The rural community of Kabula in Northern Nigeria is a matrilineal society. But even with a woman in charge, traditional gender norms are entrenched.
The imperative to prepare the largest generation of young people in history for adulthood has driven a search for fresh approaches to educating adolescents about their bodies and sexuality. Recently, there have been calls among health experts and educa …
Girls and boys in Nigeria are benefitting from a national program to provide education about sexual health, relationships, and gender in secondary schools.
Youth advocate Manre Chirtau is optimistic about the future for women and girls in Nigeria: “There are a lot more girls taking on a feminist identity now.”
There is “girl power” at the UN this week. While the halls of power are still filled with older men, young women are making their mark here, and beyond.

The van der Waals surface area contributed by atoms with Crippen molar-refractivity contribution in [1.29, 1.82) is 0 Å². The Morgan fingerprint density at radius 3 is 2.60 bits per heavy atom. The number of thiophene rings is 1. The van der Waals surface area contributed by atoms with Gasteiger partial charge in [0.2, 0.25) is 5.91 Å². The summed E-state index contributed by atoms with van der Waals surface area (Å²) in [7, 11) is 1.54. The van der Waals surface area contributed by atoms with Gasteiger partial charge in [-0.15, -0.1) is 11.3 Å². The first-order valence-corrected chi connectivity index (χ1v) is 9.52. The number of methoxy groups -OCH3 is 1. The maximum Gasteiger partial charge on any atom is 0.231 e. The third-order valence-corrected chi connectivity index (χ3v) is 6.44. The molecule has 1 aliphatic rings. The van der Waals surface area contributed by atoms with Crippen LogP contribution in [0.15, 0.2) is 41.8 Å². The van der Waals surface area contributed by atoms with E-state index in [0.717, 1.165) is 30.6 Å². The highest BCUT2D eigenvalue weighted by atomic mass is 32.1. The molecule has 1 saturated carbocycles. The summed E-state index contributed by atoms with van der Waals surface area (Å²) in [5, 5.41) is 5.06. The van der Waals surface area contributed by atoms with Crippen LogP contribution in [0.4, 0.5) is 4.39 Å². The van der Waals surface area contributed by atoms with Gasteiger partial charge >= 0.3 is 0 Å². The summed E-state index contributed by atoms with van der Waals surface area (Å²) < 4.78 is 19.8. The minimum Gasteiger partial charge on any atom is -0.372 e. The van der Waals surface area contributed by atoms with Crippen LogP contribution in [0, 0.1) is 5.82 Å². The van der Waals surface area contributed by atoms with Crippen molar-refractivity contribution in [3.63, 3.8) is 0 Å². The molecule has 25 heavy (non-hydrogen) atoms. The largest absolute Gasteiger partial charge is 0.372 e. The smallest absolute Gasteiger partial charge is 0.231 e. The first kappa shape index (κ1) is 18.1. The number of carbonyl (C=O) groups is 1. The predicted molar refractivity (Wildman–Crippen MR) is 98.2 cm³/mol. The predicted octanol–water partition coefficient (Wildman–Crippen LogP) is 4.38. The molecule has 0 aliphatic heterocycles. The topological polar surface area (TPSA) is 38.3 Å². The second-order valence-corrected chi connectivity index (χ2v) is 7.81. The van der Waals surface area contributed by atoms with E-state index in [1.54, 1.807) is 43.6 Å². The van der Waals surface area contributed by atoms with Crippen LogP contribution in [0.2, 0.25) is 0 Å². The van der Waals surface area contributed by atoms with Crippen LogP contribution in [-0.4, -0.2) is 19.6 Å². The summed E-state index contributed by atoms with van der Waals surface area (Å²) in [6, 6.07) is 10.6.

As Nigeria gets ready for a momentous election, media and political campaigns have failed to capture the reality of many women and girls.
At the International Women’s Health Coalition’s 30th Anniversary, CNN’s Erin Burnett moderated a discussion on progress for women and girls in Africa and Asia with Fadekemi Akinfaderin (Education as a Vaccine, Nigeria), Sheena Hadi (Aahung, Pakistan) and Yvette Kathurima (FEMNET, Kenya).
To mark the 30th anniversary of the International Women’s Health Coalition earlier this month, IWHC hosted a panel discussion with three young women activists to assess the progress we’ve made and address the challenges that lie ahead for women’s rights.
As the co-founder of Education as a Vaccine, a nonprofit organization based in Abuja, Nigeria, Fadekemi Akinfaderin-Agarau is working to advance young Nigerians’ sexual health and rights through local, national, and international advocacy and peer-to-peer education campaigns.
Girls’ Power Initiative (GPI) in Nigeria fills the gaps left by standard school curricula by giving girls vital information about their bodies, their rights, and their responsibilities. These lessons help empower girls to take control of their reproductive and sexual lives and realize their full potential as individuals.